concerts in new jersey

ok well im off to bed exo was so worth the pneumonia i’m probably going to get from standing out in the cold and downpour of rain for Ever

A Reflection on the Musical Genius of Prince

Photo: Tambourine played by Prince during his 1990 Nude Tour 1990/Collection of the Smithsonian National Museum of African American History and Culture.

January 30, 1982. Prince begins his concert at the Capitol Theatre in Passaic, New Jersey, with two minutes of a cappella gospel. In total darkness.

“It won’t be long

All of God’s children must learn 2 love

It won’t be long (I said it won’t be long)

Before the Second Coming, yeah

It won’t be long, no, it won’t be long

How many more good men must die before there’s gun control

U’ve got 2 love your brother if U want 2 free your soul (Soul, soul, soul)

It won’t be long (It won’t be long)

All of God’s, all of God’s children must learn 2 love.”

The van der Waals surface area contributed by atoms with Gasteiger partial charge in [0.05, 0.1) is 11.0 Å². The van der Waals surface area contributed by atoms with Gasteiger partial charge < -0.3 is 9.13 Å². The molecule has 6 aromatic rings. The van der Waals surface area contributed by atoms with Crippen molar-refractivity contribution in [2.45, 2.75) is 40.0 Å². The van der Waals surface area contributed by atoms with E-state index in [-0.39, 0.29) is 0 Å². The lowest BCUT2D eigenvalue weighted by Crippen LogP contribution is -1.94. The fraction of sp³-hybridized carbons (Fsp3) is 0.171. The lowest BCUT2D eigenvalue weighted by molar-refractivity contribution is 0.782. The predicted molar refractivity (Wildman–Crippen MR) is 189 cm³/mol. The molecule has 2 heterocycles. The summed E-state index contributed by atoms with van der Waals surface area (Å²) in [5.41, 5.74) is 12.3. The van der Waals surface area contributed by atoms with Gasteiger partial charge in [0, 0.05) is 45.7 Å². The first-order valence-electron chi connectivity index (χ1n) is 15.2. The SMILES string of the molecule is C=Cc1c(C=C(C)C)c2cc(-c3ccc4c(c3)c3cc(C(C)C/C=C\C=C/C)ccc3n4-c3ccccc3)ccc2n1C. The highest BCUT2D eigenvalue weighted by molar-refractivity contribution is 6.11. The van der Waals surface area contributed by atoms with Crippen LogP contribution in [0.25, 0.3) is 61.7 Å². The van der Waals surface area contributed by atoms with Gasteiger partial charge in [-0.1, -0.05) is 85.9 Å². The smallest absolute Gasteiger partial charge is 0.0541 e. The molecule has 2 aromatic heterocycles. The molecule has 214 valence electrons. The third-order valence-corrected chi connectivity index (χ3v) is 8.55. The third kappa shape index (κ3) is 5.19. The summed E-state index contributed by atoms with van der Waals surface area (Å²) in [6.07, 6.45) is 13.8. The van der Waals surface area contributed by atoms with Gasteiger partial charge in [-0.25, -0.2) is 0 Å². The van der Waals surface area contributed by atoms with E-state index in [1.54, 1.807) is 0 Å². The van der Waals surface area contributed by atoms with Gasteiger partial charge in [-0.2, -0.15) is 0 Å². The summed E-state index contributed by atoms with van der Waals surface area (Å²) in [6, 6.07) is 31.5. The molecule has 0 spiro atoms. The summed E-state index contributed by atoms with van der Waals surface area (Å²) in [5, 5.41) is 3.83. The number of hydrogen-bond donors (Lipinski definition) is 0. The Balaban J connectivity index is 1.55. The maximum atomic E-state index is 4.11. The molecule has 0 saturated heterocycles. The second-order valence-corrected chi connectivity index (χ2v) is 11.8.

The crowd cheers and applauds as Prince’s voice soars over layers of impeccable harmonies. At one point, someone starts a soul clap. The song rises and falls, and the sonic climax consumes the space before coming back down to a beautiful, quiet resolution.

Video: Prince in concert 01/30/82, Capitol Theatre. 

This is Prince. In 1982. He is touring under For You, Prince, Dirty Mind, and Controversy. But he opens with “The Second Coming,” a gospel song the world would never hear on record. It’s a song about holding on, and having love for each other. And gun control. Because even when Prince is presenting his most spiritual, centered self, he has a message for us. (Granted, he was working on a film project called The Second Coming, so inserting the song into various performances on this tour was part of that.)

On October 23, 2015, I was having a Prince moment. Even though my presence is a tiny blip on the radar of the Twittersphere, I needed to share that moment.

Yes, the rest of the concert is AMAZING, and deserves multiple views. However, it was the first two minutes that captivated me. I must have listened to them 50 times that day. Each time I heard something new, something that made me think about and appreciate this moment that Prince so artfully created for the audience (and the rest of us, over 20 years later).

Photo: Platinum Record Award for the album 1999 given to Prince. Collection of the Smithsonian National Museum of African American History and Culture.